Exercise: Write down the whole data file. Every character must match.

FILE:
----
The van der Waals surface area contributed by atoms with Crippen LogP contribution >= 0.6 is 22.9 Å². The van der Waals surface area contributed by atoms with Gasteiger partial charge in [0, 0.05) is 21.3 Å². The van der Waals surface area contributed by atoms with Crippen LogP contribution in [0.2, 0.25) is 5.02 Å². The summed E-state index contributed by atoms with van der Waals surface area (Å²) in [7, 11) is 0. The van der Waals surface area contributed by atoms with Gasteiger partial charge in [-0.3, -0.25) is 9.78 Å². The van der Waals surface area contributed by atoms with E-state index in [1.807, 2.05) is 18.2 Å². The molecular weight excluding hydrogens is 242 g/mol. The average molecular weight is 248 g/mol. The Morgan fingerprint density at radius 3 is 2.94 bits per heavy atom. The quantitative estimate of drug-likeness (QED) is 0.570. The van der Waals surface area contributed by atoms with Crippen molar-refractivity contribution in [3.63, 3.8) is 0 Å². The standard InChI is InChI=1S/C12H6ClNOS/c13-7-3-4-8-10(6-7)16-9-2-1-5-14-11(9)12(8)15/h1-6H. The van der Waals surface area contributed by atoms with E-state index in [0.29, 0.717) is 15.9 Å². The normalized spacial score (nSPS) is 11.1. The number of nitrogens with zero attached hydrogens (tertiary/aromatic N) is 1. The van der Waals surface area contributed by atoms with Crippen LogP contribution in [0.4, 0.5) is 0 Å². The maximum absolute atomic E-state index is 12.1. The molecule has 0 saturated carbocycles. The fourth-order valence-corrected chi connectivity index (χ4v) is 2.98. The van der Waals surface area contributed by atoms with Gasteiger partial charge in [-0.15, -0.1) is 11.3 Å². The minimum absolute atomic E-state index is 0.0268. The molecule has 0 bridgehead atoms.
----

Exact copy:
The van der Waals surface area contributed by atoms with Crippen LogP contribution >= 0.6 is 22.9 Å². The van der Waals surface area contributed by atoms with Gasteiger partial charge in [0, 0.05) is 21.3 Å². The van der Waals surface area contributed by atoms with Crippen LogP contribution in [0.2, 0.25) is 5.02 Å². The summed E-state index contributed by atoms with van der Waals surface area (Å²) in [7, 11) is 0. The van der Waals surface area contributed by atoms with Gasteiger partial charge in [-0.3, -0.25) is 9.78 Å². The van der Waals surface area contributed by atoms with E-state index in [1.807, 2.05) is 18.2 Å². The molecular weight excluding hydrogens is 242 g/mol. The average molecular weight is 248 g/mol. The Morgan fingerprint density at radius 3 is 2.94 bits per heavy atom. The quantitative estimate of drug-likeness (QED) is 0.570. The van der Waals surface area contributed by atoms with Crippen molar-refractivity contribution in [3.63, 3.8) is 0 Å². The standard InChI is InChI=1S/C12H6ClNOS/c13-7-3-4-8-10(6-7)16-9-2-1-5-14-11(9)12(8)15/h1-6H. The van der Waals surface area contributed by atoms with E-state index in [0.29, 0.717) is 15.9 Å². The normalized spacial score (nSPS) is 11.1. The number of nitrogens with zero attached hydrogens (tertiary/aromatic N) is 1. The van der Waals surface area contributed by atoms with Crippen LogP contribution in [0.4, 0.5) is 0 Å². The maximum absolute atomic E-state index is 12.1. The molecule has 0 saturated carbocycles. The fourth-order valence-corrected chi connectivity index (χ4v) is 2.98. The van der Waals surface area contributed by atoms with Gasteiger partial charge in [-0.15, -0.1) is 11.3 Å². The minimum absolute atomic E-state index is 0.0268. The molecule has 0 bridgehead atoms.